Earlier this month, Lake Health District’s Board of Directors approved a motion for support to move toward a completely tobacco-free hospital campus.
During their monthly business meeting held Thursday, Sept. 5, the board took the aforementioned action following extensive discussion of creating a completely tobacco-free campus.
Lake District Hospital CEO Charlie Tveit noted that electronic cigarettes have been made available in addressing the issue. The process of moving in the direction of zero tobacco usage on the campus by staff, visitors or patients is extensive and time-consuming, he said.
Human Resources Dir. Linda Michaelson said that such action had been previously attempted, but it did not have the support of the medical staff. The current goal is to have full implementation by May 1, 2014, she said.
“We’re one of the few facilities that are not smoke-free,” Michaelson said.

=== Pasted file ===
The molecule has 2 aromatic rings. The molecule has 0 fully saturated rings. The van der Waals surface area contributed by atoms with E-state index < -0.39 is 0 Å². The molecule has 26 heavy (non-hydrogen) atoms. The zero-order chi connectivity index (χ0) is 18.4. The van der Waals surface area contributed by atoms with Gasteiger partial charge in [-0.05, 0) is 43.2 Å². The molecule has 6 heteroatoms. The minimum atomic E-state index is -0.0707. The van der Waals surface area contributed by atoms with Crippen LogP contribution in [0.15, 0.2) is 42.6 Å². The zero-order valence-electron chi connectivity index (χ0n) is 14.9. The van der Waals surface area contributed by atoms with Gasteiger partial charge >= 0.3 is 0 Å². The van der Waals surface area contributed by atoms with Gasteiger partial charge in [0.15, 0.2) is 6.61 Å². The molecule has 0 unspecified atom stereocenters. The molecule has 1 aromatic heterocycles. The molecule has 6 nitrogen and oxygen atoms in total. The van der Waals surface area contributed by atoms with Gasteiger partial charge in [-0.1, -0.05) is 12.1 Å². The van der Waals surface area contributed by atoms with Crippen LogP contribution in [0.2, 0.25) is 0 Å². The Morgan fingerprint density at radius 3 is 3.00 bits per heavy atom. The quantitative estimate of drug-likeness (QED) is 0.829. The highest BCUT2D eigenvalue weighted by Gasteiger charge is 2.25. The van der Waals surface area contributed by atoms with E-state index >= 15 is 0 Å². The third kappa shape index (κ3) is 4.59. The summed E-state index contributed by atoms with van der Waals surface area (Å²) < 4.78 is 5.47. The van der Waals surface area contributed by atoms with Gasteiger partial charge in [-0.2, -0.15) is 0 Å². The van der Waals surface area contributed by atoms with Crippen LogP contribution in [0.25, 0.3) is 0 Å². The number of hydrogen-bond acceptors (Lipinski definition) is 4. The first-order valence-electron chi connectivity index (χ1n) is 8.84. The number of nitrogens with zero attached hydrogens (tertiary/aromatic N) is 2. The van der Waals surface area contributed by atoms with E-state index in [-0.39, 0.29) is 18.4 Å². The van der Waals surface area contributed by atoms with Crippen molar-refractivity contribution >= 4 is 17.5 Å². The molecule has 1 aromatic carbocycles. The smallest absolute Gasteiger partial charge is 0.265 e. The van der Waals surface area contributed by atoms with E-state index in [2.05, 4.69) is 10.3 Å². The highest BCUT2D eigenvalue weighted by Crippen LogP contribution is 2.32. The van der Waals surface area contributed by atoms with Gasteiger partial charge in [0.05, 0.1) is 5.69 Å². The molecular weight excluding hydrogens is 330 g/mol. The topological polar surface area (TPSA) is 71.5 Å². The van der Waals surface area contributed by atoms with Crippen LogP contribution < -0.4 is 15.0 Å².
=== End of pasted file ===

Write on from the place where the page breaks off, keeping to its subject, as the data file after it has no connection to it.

Dr. Mark Bradbury, MD, said the medical staff by and large supports the smoke-free movement, but also noted that tobacco usage has historically had a positive administered use as a mood stabilizer for patients with mental health issues.
Much of the board’s discussion focused on policies related to employee smoking. In this realm, Michaelson noted a concern for potential employee safety factors, as they travel outside and back to smoke on their breaks. At present, employees are not present to leave the campus for their breaks, she said.
Long-Term Care Dir. Melinda Utley noted that residents may not smoke on site, as family members must take them 25 feet away from the building in order to do so.
As employee breaks are paid time by the hospital, the district assumes the liability in the event of an on-the-job injury should an employee slip and fall in transit to or from a break, she said.
Board chairman Chuck Kelley said that employees and related smoking policies should be the starting point for this culture change, and that the district should do all it can to assist in the process of quitting smoking.
“If there’s any way we can help our people we need to do it,” he said.
Registered Nurse Michael Hughes said that he has experienced and witnessed extensive resentment toward the anti-smoking effort.
Utley said the estimated cost for a dedicated smoker’s kiosk site is about $30,000.